Contest closes at midnight EST, Wednesday, August 30, 2011. Winners will be announced on September 1, 2011. GIVEAWAY IS NOW CLOSED. CONGRATULATIONS TO THE WINNERS: Lisa F., Lisa M., Lynn S., Gina F., Nina M.
For Additional Chances to Win
Please leave separate comments to let me know you have done any of the following:
Nothing screams America more than hot dogs. In this country we have a deep love for many variations of the traditional hot dog. Chicago is known for its Chicago Style hot dog. There’s the Coney Island hot dog- a New York tradition that my father likes to experience again and again every time we visit NYC. How about those Fenway Franks? Watching the Red Sox play at Fenway wouldn’t be the same without the vendors yelling out “get your haht dahgs heyah”.
For years there’s been talk of the “mystery meat” that makes up a hot dog. Frankly (pun intended), mystery meat seems appropriate since I don’t think anyone can say with certainty what kind of meat or what part of the animal hot dogs are made from.
With the intention of feeding our children the healthiest of hot dogs, we choose to invest in the $5.99/pack USDA Certified Organic turkey hot dogs. The packaging suggests that the hot dogs are uncured and have no added nitrates or nitrites.
Nitrates and nitrates are in ALL hot dogs-even all natural and organic
While the $5.99/pack organic hot dogs certainly contain healthier ingredients than conventional dogs, they still contain nitrates. According to a recent New York Times article:
Those pricey “natural’”and ‘”organic” hot dogs often contain just as much or more of the cancer-linked preservatives nitrate and nitrite as that old-fashioned Oscar Mayer wiener.
How could this be? The problem is the current processed meat labeling regulations make no sense. The New York Times also says the regulations:
…require products that use preservatives from natural sources to place the words “Uncured” and “No nitrates or nitrites added” on the label even though they are cured and do contain the chemicals.
The organic and all natural companies usually use celery powder or celery juice in their processed meats, which are high in nitrate. It is then converted to nitrates or nitrites through a bacterial culture. Once converted it becomes almost identical to synthetic nitrite.
The bottom line: Both conventional and organic or natural hot dogs contain nitrite or nitrates, regardless of what the label says.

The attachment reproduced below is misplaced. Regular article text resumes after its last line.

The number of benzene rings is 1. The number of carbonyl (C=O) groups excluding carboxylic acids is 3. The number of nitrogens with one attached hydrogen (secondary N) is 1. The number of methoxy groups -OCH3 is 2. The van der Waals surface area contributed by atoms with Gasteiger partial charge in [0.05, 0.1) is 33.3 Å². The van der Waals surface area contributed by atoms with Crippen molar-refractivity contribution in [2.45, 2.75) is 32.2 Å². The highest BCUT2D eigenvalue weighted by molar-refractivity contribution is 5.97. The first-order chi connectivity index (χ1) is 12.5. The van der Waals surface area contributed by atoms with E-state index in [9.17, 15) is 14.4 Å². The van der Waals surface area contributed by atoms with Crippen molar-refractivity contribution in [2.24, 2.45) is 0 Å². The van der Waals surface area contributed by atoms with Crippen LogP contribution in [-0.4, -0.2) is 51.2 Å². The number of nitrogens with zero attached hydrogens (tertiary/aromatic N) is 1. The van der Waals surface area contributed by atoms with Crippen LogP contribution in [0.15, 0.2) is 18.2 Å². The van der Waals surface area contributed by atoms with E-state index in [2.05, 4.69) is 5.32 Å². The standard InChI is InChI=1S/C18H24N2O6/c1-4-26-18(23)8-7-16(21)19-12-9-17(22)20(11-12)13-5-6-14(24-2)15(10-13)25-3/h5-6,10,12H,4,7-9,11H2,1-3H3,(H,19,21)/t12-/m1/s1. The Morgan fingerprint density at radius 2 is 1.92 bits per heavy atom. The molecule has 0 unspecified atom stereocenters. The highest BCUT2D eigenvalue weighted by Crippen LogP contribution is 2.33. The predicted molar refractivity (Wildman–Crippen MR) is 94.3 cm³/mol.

Health issues linked to nitrates or nitrites
A study published earlier this year in The Journal of Food Protection found that natural hot dogs had anywhere from one-half to 10 times the amount of nitrite that conventional hot dogs contained.
Nitrates and nitrites give cured meats, like bacon and hot dogs, a pink color and that smoky flavor. They also kill the bacteria that cause botulism. Nitrite additives in hotdogs form carcinogens. Studies have found that the consumption of hot dogs can be a risk factor for childhood cancer. Nitrates have also been linked to diabetes, heart disease and colon cancer.
The good news
The food companies aren’t to blame. My favorite hot dog company, Applegate Farms, along with other natural food companies, are pushing the federal government for more truthful labeling that would allow them to tell consumers clearly that some products contain nitrates, just from natural rather than synthetic sources.
What you can do
Let the USDA know that we want transparency in food labels. We have a right to know what’s in our food.
Think twice about eating hot dogs on a regular basis. Just today I was at the supermarket with my kids and they grabbed a few packages of organic hot dogs. For the first time ever, I consciously thought about the number of times we’ve eaten hot dogs over the past few weeks. Everything in moderation.
Will you think twice about eating hot dogs?
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Back in April I took a pledge to eat meatless every Monday (or at least one day each week) as a simple way to reduce my carbon footprint. I have stuck to it and am busy trying new food combinations and compiling those that have been a big hit. There are many ways to go meatless on Mondays, with one of the easiest being the use of beans as a source of protein.
I’m going out on a limb here. I’m going to share a recipe in honor of Meatless Monday. I don’t usually share recipes, mainly because I don’t usually follow recipes. I love to cook, but I cook as I go- using whatever we have available.
1 cup sauteed, chopped scallions (cooked in 1 teaspoon oil over medium -high heat for 5 minutes)
12 whole-wheat tortillas warmed
Optional filling ingredients: Stir fried cubed tempeh in soy sauce, sauteed broccoli (my kids love this one), lettuce and shredded cheese.
Sauce: In saucepan, combine all the sauce ingredients and cook, stirring constantly, until the mixture boils and thickens, about 7 minutes
Filling: I generally warm each of the ingredients and place them in separate bowls on the table so everyone can fill their burrito with what they like. Roll up the sauce and ingredients in a tortilla and you have your very own burrito.
Serve with an organic salad and other organic vegetables from the market, your garden or CSA and your Meatless Monday is complete.
Have you given Meatless Monday a try?
What are some of your favorite recipes?
What other sources do you use for finding meatless recipes?
I’m Lori Popkewitz Alper, a recovering attorney and the Founder of Groovy Green Livin. I like to make noise and stir the pot especially when an issue hits home and effects the health of our families. Join me as I make some noise and share along the way tips for living a green and healthy life. Read more.